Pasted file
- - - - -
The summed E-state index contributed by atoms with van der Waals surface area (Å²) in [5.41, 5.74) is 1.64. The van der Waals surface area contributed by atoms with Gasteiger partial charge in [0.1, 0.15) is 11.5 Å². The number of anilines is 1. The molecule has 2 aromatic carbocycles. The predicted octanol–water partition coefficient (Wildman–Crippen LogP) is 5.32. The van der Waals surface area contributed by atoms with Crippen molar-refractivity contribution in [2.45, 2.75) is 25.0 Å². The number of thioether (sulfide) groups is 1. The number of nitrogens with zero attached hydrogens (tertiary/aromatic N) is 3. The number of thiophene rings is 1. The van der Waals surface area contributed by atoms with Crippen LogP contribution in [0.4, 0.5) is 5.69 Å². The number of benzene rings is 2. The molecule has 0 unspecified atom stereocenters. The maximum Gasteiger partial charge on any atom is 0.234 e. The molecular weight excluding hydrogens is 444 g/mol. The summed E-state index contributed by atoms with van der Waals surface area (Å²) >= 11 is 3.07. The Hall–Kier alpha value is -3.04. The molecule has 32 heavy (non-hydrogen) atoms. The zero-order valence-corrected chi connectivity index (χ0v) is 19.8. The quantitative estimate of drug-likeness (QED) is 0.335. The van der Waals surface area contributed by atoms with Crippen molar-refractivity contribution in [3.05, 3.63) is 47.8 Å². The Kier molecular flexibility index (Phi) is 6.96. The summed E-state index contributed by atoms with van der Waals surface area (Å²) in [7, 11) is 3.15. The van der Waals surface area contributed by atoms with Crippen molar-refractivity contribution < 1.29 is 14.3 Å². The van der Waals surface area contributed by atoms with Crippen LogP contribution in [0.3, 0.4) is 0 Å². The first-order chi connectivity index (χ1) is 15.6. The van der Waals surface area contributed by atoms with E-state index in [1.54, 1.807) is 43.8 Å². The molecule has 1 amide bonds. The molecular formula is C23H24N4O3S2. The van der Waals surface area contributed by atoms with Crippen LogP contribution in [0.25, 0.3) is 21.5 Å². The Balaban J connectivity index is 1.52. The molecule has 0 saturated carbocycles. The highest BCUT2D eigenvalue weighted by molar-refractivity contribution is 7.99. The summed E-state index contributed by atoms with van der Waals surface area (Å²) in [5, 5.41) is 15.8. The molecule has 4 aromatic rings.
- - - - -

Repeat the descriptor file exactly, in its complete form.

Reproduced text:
The summed E-state index contributed by atoms with van der Waals surface area (Å²) in [5.41, 5.74) is 1.64. The van der Waals surface area contributed by atoms with Gasteiger partial charge in [0.1, 0.15) is 11.5 Å². The number of anilines is 1. The molecule has 2 aromatic carbocycles. The predicted octanol–water partition coefficient (Wildman–Crippen LogP) is 5.32. The van der Waals surface area contributed by atoms with Crippen molar-refractivity contribution in [2.45, 2.75) is 25.0 Å². The number of thioether (sulfide) groups is 1. The number of nitrogens with zero attached hydrogens (tertiary/aromatic N) is 3. The number of thiophene rings is 1. The van der Waals surface area contributed by atoms with Crippen LogP contribution in [0.4, 0.5) is 5.69 Å². The number of benzene rings is 2. The molecule has 0 unspecified atom stereocenters. The maximum Gasteiger partial charge on any atom is 0.234 e. The molecular weight excluding hydrogens is 444 g/mol. The summed E-state index contributed by atoms with van der Waals surface area (Å²) >= 11 is 3.07. The Hall–Kier alpha value is -3.04. The molecule has 32 heavy (non-hydrogen) atoms. The zero-order valence-corrected chi connectivity index (χ0v) is 19.8. The quantitative estimate of drug-likeness (QED) is 0.335. The van der Waals surface area contributed by atoms with Crippen molar-refractivity contribution in [3.05, 3.63) is 47.8 Å². The Kier molecular flexibility index (Phi) is 6.96. The summed E-state index contributed by atoms with van der Waals surface area (Å²) in [7, 11) is 3.15. The van der Waals surface area contributed by atoms with Crippen molar-refractivity contribution < 1.29 is 14.3 Å². The van der Waals surface area contributed by atoms with Crippen LogP contribution in [0.3, 0.4) is 0 Å². The first-order chi connectivity index (χ1) is 15.6. The van der Waals surface area contributed by atoms with E-state index in [1.54, 1.807) is 43.8 Å². The molecule has 1 amide bonds. The molecular formula is C23H24N4O3S2. The van der Waals surface area contributed by atoms with Crippen LogP contribution in [0.25, 0.3) is 21.5 Å². The Balaban J connectivity index is 1.52. The molecule has 0 saturated carbocycles. The highest BCUT2D eigenvalue weighted by molar-refractivity contribution is 7.99. The summed E-state index contributed by atoms with van der Waals surface area (Å²) in [5, 5.41) is 15.8. The molecule has 4 aromatic rings.